DLA Leadership


Michael J. Kramer

Acting Director of the DLA; Assistant Professor of the Practice, Digital History

DLA Executive Steering Committee Member

Michael J. Kramer works at the intersection of historical scholarship, cultural criticism, the arts, and digital technology. He is the author of The Republic of Rock: Music and Citizenship in the Sixties Counterculture (Oxford University Press, 2013; paperback, 2017). His current book project, This Machine Kills Fascists, explores the relationship between technology and tradition in the US folk music movement from the early twentieth century to the present. It is linked to a digital history project about the Berkeley Folk Music Festival, which took place annually on the University of California campus between 1958 and 1970, and Kramer is also is engaged in more technical digital history research on image sonification for historical interpretationmachine-learning sound analysis software, deep mapping, and models for global digital humanities collaboration. He teaches history, American studies, and digital humanities at Middlebury College, where he is Acting Director of the Digital Liberal Arts Initiative. He previously taught at Northwestern University, where he co-founded NUDHL, the Northwestern University Digital Humanities Laboratory and helped to design the Graduate Engagement Opportunities program at Northwestern’s Center for Civic Engagement. He has also worked as an editor at the website of the New York Times and in the Design, Publishing, and New Media Department at the Museum of Contemporary Art Chicago as well as served as a dance and theater dramaturg. He has written for numerous publications, including the New York Times, Washington Post, Salon, First of the Month, The National Memo, The Point, Theater, and Newsday, and he blogs at Culture Rover and Issues in Digital History. His website is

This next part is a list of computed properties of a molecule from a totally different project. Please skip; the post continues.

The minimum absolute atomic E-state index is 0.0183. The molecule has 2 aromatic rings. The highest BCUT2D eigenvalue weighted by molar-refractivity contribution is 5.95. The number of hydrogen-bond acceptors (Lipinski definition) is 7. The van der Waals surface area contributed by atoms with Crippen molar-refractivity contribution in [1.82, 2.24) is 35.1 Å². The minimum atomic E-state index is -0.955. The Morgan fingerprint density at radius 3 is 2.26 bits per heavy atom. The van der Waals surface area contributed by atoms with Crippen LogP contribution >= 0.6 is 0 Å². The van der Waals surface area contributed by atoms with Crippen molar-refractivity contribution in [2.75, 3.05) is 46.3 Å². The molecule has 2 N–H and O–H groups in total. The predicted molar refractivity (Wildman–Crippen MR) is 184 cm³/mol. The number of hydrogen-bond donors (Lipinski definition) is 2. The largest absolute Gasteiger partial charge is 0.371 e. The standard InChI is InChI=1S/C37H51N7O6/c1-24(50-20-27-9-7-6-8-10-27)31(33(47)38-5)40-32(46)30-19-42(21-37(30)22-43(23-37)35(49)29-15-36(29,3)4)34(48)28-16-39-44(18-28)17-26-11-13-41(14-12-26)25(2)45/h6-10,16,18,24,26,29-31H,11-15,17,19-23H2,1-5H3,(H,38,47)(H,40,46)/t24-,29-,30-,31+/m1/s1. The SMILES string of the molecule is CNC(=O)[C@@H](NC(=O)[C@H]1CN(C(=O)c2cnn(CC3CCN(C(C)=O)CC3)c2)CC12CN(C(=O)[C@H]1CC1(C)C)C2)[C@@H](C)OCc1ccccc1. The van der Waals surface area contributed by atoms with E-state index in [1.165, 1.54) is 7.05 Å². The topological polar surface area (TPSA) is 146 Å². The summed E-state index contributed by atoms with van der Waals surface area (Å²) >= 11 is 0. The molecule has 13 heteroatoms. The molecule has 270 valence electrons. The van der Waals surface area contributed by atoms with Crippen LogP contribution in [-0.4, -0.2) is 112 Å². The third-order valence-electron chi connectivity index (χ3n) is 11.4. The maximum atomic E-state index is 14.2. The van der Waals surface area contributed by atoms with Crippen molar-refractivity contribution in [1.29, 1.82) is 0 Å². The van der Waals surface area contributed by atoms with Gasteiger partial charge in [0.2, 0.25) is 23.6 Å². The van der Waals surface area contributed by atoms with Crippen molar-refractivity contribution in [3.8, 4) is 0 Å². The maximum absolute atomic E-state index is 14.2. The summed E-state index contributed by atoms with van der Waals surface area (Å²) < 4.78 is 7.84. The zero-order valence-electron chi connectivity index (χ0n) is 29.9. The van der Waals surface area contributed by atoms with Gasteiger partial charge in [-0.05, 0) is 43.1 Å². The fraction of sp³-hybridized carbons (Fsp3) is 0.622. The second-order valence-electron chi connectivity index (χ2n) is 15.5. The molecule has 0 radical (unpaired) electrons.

Jason cameraJason Mittell